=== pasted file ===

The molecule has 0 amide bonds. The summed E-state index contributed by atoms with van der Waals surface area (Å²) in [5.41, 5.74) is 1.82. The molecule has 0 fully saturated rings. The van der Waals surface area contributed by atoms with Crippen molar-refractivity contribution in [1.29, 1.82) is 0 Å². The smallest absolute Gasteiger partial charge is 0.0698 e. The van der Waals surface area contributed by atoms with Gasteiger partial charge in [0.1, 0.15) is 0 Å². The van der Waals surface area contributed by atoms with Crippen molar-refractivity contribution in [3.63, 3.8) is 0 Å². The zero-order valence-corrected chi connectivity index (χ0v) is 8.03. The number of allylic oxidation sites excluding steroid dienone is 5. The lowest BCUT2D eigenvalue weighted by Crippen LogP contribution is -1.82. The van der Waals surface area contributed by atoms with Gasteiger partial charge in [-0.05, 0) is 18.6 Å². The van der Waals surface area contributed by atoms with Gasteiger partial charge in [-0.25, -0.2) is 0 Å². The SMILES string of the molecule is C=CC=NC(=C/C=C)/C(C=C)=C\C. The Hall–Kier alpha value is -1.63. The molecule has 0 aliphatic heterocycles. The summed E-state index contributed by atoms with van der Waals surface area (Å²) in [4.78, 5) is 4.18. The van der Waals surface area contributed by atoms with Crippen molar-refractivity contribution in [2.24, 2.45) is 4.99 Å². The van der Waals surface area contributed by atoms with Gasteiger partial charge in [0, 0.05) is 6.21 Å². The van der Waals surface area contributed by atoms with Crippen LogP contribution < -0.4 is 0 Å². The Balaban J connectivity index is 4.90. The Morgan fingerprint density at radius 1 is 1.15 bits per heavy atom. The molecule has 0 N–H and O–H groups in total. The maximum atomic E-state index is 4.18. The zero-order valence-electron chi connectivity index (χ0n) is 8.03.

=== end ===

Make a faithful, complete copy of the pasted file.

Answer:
The molecule has 0 amide bonds. The summed E-state index contributed by atoms with van der Waals surface area (Å²) in [5.41, 5.74) is 1.82. The molecule has 0 fully saturated rings. The van der Waals surface area contributed by atoms with Crippen molar-refractivity contribution in [1.29, 1.82) is 0 Å². The smallest absolute Gasteiger partial charge is 0.0698 e. The van der Waals surface area contributed by atoms with Gasteiger partial charge in [0.1, 0.15) is 0 Å². The van der Waals surface area contributed by atoms with Crippen molar-refractivity contribution in [3.63, 3.8) is 0 Å². The zero-order valence-corrected chi connectivity index (χ0v) is 8.03. The number of allylic oxidation sites excluding steroid dienone is 5. The lowest BCUT2D eigenvalue weighted by Crippen LogP contribution is -1.82. The van der Waals surface area contributed by atoms with Gasteiger partial charge in [-0.05, 0) is 18.6 Å². The van der Waals surface area contributed by atoms with Gasteiger partial charge in [-0.25, -0.2) is 0 Å². The SMILES string of the molecule is C=CC=NC(=C/C=C)/C(C=C)=C\C. The Hall–Kier alpha value is -1.63. The molecule has 0 aliphatic heterocycles. The summed E-state index contributed by atoms with van der Waals surface area (Å²) in [4.78, 5) is 4.18. The van der Waals surface area contributed by atoms with Crippen molar-refractivity contribution in [2.24, 2.45) is 4.99 Å². The van der Waals surface area contributed by atoms with Gasteiger partial charge in [0, 0.05) is 6.21 Å². The van der Waals surface area contributed by atoms with Crippen LogP contribution < -0.4 is 0 Å². The Balaban J connectivity index is 4.90. The Morgan fingerprint density at radius 1 is 1.15 bits per heavy atom. The molecule has 0 N–H and O–H groups in total. The maximum atomic E-state index is 4.18. The zero-order valence-electron chi connectivity index (χ0n) is 8.03.